Page:Dictionary of National Biography volume 32.djvu/108

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Retirement, Melancholy, and Enthusiasm,' London, 1762, 8vo; another edition, London, 1773, 8vo. 7. 'The Visions of Fancy, in four elegies,' London, 1762, 4to. 8. 'The Effusions of Friendship and Fancy, in screral letters to and from select friends,' anon., London, 1763, 8vo, 2vols.; 2nd edit., with additions, &c., London, 1766, 8vo, 2 vols. 9. 'The Enlargement of the Mind. Epistle I, to General Craufurd [epistle to W. Langhorne],' 2 parts, London, 1763-5, 4to. 10. 'The Letters that passed between Theodosius and Constantia after she had taken the Veil, now first published from the original manuscripts,' London, 1763, 8vo; 2nd edit. London, 1764, 8vo; 4th edit. London, 1766,8vo. 11. 'The Correspondence between Theodosius and Constantia from their first acquaintance to the departure of Theodosius, now first published from the original manuscripts, by the Editor of "The Letters that passed between Theodosius and Constantia after she had taken the Veil,"' London, 1764, 12mo. The whole of the correspondence both before and after taking the veil was frequently published together; 'a new edition,' London, 1770, 8vo, 2 vols.; London, 1778, 16mo, 2 vols.; London, 1782, 8vo; with the life of the author, London, 1807, 12mo; reprinted with the 'History of Solyman and Almena,' in Walker's 'British Classics,' London, 1817, 12mo, and in Dove's 'English Classics,' London, 1826, 12mo. 12. 'Sermons, by the Editor of "Letters between Theodosius and Constantia,"' London, 1764, 8vo, 2 vols. 13. 'Letters on the Eloquence of the Pulpit, by the Editor of the "Letters between Theodosius and Constantia,"' London, 1765, 8vo. 14. 'The Poetical Works of William Collins, with Memoirs of the Author, and Observations on his Genius and Writings,' London, 1765, 8vo; a new edition, London, 1781, 16mo. 15. 'Sermons preached before the Honourable Society of Lincoln's Inn . . . Second edition,' London, 1767, 12mo, 2 vols.; 3rd edit. London, 1773, 8vo, 2 vols. 16. 'Precepts of Conjugal Happiness, addressed to a Lady on her Marriage' [in verse], London, 1767, 4to; 2nd edit. London, 1782, 4to. 17. 'Verses in Memory of a Lady, written at Sandgate Castle,' London, 1766, 4to. 18. 'Letters supposed to have passed between M. De St. Evremond and Mr. Waller, by the Editor of the "Letters between Theodosius and Constantia,"' London, 1769, 8vo. 19. 'Frederic and Pharamond, or the Consolations of Human Life,' London, 1769, 8vo. 20. 'The Fables, of Flora,' London, 1771, 4to; 5th edit. London, 1773, 4to; another edition, London, 1794, 12mo; appended to Edward Moore's 'Fables for the Ladies,' Philadelphia, 1787, 12mo. 21. 'A Dissertation, Historical and Political, on the Ancient Republics of Italy [translated], from the Italian of Carlo Denina, with original Notes,' &c., London, 1773, 8vo. 22. 'The Origin of the Veil: a poem,' London, 1773, 4to. 23. 'The Country Justice: a poem, by one of Her Majesty's Justices of the Peace for the county of Somerset,' 3 parts, London, 1774-7, 4to. 24. 'Milton's Italian Poems, translated and addressed to a gentleman of Italy,' London, 1776, 4to. 25. 'Owen of Carron: a poem,' London, 1778, 4to.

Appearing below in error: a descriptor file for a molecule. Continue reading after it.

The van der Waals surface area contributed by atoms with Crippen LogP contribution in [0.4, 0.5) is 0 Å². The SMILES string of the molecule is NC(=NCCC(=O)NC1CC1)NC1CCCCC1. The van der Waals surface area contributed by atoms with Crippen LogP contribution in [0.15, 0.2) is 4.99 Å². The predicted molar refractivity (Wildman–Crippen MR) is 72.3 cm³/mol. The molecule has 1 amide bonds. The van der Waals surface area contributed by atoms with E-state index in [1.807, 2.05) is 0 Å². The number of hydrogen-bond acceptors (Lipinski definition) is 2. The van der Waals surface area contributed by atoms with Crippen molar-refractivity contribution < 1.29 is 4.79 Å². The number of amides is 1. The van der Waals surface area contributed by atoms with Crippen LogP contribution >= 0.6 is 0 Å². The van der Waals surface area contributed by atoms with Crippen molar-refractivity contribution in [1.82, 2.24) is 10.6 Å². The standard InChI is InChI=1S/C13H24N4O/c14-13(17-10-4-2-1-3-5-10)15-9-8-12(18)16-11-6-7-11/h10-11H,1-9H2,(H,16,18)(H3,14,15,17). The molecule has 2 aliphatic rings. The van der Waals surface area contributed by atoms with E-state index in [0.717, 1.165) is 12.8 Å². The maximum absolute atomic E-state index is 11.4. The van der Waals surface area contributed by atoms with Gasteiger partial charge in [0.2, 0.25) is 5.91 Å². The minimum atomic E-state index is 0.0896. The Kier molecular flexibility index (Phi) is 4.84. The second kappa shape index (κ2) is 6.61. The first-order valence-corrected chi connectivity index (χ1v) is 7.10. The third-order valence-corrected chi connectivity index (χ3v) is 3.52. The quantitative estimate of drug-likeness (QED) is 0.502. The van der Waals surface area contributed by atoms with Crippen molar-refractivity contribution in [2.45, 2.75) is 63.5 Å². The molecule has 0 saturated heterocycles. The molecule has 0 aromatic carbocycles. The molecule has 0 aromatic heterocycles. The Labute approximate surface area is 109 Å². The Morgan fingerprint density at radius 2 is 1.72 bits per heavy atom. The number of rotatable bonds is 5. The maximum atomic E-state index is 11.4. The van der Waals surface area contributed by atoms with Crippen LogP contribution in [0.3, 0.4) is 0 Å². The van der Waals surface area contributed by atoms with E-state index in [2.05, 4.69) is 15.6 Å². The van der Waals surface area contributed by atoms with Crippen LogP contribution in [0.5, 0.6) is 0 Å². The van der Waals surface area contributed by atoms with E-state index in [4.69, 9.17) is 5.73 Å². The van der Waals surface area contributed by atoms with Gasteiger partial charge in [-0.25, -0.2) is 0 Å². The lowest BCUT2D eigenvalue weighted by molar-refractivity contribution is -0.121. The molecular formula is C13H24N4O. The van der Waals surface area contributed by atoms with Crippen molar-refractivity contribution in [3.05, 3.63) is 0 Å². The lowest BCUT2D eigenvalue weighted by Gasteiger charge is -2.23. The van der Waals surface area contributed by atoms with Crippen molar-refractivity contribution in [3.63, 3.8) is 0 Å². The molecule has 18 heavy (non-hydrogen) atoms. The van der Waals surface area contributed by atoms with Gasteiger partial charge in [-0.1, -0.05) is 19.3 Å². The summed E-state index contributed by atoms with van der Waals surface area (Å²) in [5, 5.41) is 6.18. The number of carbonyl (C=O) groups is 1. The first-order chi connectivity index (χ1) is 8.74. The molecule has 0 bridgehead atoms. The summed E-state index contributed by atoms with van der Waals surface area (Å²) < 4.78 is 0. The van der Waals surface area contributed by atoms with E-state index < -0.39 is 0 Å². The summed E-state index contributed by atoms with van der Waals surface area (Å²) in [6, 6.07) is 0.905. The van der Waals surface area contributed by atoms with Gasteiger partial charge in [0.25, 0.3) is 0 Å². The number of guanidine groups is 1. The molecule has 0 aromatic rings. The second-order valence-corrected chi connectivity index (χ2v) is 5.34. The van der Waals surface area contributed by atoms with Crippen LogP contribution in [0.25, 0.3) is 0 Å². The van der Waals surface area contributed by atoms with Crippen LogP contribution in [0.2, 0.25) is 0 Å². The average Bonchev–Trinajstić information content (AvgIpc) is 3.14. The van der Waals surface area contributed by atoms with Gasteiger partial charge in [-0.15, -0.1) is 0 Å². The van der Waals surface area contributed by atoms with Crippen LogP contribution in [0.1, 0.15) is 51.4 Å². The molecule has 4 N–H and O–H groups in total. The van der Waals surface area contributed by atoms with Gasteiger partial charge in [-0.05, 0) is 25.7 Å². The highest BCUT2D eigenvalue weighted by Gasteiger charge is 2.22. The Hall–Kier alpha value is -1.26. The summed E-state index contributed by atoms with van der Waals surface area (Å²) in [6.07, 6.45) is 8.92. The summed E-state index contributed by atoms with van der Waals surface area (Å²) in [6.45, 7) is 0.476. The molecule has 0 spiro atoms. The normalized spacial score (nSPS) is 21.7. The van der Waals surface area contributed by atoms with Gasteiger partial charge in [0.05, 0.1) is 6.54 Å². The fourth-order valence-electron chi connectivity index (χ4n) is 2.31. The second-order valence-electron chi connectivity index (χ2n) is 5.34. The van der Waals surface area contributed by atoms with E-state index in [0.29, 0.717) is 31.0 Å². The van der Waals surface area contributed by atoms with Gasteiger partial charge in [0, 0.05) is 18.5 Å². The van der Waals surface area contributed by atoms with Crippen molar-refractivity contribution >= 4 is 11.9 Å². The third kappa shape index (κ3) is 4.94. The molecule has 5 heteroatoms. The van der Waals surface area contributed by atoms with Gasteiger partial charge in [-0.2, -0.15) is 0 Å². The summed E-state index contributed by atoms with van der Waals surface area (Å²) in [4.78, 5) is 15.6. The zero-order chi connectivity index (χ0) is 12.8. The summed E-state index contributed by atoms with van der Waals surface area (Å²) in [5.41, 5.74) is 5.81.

William Langhorne (1721-1772), poet and translator, born in 1721, elder brother of the above, was presented by the Archbishop of Canterbury, on 26 Feb. 1754, to the rectory of Hawkinge and the perpetual curacy of Folkestone, Kent, and on 19 May 1756 received the Lambeth degree of M.A. (Gent. Mag. 1864, 3rd ser. xvi. 637). He died on 17 Feb. 1772, and was buried in the chancel of Folkestone Church, where a monument was erected to his memory. Besides assisting his brother in the translation of 'Plutarch's Lives,' he wrote the following works: 1. 'Job: a poem, in three books [a paraphrase],' London, 1760, 4to. 2. 'A Poetical Paraphrase on part of the Book of Isaiah,' London, 1761, 4to. 3. 'Sermons on Practical Subjects and the most useful Points of Divinity,' London, 1773, 8vo, 2 vols. These volumes were published after his death, and were seen through the press by his brother, by whom the 'advertisement' is signed 'J. L.;' 2nd edit. 1778, 12mo, 2 vols.

[Memoirs of the Author, prefixed to J. T. Langhorne's editioa of John Langhorne's Poetical Works, 1804, pp. 5-25; Life, prefixed to Cooke's edition of John Langhorne's Poetical Works (1789 ?) and to Jones's edition of the Correspondence of Theodosius and Constantia, 1807; Chalmers's English Poets, 1810, xvi. 407-13; Memoir of Dr. Edmund Cartwright, 1843, pp 0, 7, 12, 13, 19-21; Chalmers's Biog. Dict. 1815, xix. 515-24; Baker's Biog. Dramatica, 1812, i. 444; Georgian Era, 1834, iii. 522-3; Nicolson and Burn's Hist. of Westmorland end Cumberland, 1777, i. 549-50; Collinson's Hist. of Somerset, 1791, iii. 570; Hasted's Hist. of Kent, 1790, iii. 368, 383; Notes and Queries, 7th ser. x. 200, 267, 287, 333, 368, 377; Gent. Mag. 1766 xxxvi. 392, 1768 xxxviii. 247. 1772 xlii. 94, 95; Lowndes's Bibl. Manual (Bohn's edit.); Watt's Bibl. Brit. 1824; Brit. Mus. Cat.]

G. F. R. B.

LANGHORNE, RICHARD (d. 1679), one of Titus Oates's victims, was admitted a member of the Inner Temple in November 1649, and was called to the bar in 1654 (Cooks, Members admitted to the Inner Temple, p. 324). He was a Roman catholic.